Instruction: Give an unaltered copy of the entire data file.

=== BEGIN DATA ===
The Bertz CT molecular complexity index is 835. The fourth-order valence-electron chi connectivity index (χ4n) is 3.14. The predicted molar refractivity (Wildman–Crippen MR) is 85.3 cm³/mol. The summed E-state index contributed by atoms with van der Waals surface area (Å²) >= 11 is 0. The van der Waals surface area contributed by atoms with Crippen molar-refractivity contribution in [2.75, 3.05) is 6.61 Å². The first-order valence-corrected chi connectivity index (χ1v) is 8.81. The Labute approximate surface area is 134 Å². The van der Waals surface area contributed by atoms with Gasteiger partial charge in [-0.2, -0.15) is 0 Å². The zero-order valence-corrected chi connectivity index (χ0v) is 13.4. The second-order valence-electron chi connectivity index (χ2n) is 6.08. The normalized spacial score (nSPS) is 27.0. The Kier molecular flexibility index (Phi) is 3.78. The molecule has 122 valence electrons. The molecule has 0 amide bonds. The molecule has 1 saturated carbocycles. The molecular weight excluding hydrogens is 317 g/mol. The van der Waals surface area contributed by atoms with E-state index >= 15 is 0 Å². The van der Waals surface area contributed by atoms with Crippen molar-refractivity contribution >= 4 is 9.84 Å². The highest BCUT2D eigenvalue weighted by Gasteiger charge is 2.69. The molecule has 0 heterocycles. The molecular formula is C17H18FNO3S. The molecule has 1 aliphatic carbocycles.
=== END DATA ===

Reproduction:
The Bertz CT molecular complexity index is 835. The fourth-order valence-electron chi connectivity index (χ4n) is 3.14. The predicted molar refractivity (Wildman–Crippen MR) is 85.3 cm³/mol. The summed E-state index contributed by atoms with van der Waals surface area (Å²) >= 11 is 0. The van der Waals surface area contributed by atoms with Crippen molar-refractivity contribution in [2.75, 3.05) is 6.61 Å². The first-order valence-corrected chi connectivity index (χ1v) is 8.81. The Labute approximate surface area is 134 Å². The van der Waals surface area contributed by atoms with Gasteiger partial charge in [-0.2, -0.15) is 0 Å². The zero-order valence-corrected chi connectivity index (χ0v) is 13.4. The second-order valence-electron chi connectivity index (χ2n) is 6.08. The normalized spacial score (nSPS) is 27.0. The Kier molecular flexibility index (Phi) is 3.78. The molecule has 122 valence electrons. The molecule has 0 amide bonds. The molecule has 1 saturated carbocycles. The molecular weight excluding hydrogens is 317 g/mol. The van der Waals surface area contributed by atoms with E-state index >= 15 is 0 Å². The van der Waals surface area contributed by atoms with Crippen molar-refractivity contribution >= 4 is 9.84 Å². The highest BCUT2D eigenvalue weighted by Gasteiger charge is 2.69. The molecule has 0 heterocycles. The molecular formula is C17H18FNO3S. The molecule has 1 aliphatic carbocycles.